– Methodology in Inclusive Classroom
YEAR THREE – FIRST SEMESTER
EDU 311 TEACHING PRACTICE (6 CREDITS) C
This course is compulsory for all students registered for the NCE programme. It is one Semester duration to be run at a stretch from the beginning of the First Semester Year Three to the end. The important areas of emphasis include:
structional planning and studies in teaching methods;
Micro-teaching mentoring (Model Teaching, Assessment, Feedback Reports etc)
A minimum of ten supervisors per student before final computation of each student’s TP score;
Posting of students to schools where they can practice their major courses of study.
YEAR THREE – SECOND SEMESTER
EDU 321 CURRICULUM STUDIES II (1 CREDIT) C
The Curriculum Process
Curriculum development strategies for Junior Secondary Education
EDU 322 ADOLESCENT PSYCHOLOGY (1 CREDIT) C
Meaning and Scope of Adolescent Psychology
Theories of Adolescence
Growth and Development during Adolescence:
Educational implications of early and late maturation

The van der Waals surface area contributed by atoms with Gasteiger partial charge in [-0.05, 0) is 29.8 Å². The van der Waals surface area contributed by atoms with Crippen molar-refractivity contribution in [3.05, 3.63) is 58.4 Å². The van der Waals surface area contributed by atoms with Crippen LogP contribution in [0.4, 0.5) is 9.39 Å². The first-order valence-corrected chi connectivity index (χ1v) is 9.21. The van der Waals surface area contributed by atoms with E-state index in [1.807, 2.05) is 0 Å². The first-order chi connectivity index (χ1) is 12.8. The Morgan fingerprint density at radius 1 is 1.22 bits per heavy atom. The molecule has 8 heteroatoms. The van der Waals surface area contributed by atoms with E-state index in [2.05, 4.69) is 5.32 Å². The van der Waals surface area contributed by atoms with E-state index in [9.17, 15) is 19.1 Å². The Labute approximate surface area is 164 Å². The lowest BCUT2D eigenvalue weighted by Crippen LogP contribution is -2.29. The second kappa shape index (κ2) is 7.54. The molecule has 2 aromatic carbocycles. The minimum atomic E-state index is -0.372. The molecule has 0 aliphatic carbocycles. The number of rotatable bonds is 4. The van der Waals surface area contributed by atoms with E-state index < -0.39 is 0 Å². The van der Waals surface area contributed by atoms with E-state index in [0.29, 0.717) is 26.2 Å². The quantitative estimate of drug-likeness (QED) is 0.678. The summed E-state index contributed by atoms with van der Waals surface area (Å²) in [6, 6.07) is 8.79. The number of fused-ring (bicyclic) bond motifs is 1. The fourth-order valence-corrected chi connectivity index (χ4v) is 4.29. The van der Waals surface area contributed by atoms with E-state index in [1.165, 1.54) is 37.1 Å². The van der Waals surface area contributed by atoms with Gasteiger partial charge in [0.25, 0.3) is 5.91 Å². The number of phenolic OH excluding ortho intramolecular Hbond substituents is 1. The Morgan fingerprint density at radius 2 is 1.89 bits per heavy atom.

Development tasks of the Adolescent
Adolescent concerns and problems: drug abuse, sexuality, school adjustment, religion and politics, examination malpractice, cultism, riots, armed robbery, etc.
Challenges of the adolescent in the home, school and society
Educational interventions during adolescence: Approaches, Strategies and Counselling.
EDU 323 RESEARCH PROJECT (2 CREDITS) C
All students registered for the NCE programme are expected to complete an original research project before a certificate can be awarded. The project may be in the area of the students’ teaching subjects or General Education. Only one project may be written in Education or in the student’s major teaching subject.
Projects can be written individually or in groups of not more than 5 students. The project must be closely supervised by a qualified staff of the Department and assessed by the competent external assessor appointed by the Department from outside the College. The score is to be recorded and computed in the School of Education.
EDU 324 INTRODUCTIONS TO THE THEORY AND PRACTICE OF GUIDANCE AND COUNSELLING (1 CREDIT) C
Concept of Guidance and Counseling, distinctions and goals
History and development of Guidance and Counseling practices in Nigeria
Theories of counseling
Ethics of the counseling profession
Guidance Services in Schools
Communication skills in Guidance
Health counseling, e.g. AIDS, Drug Abuse, Alcoholism, smoking etc.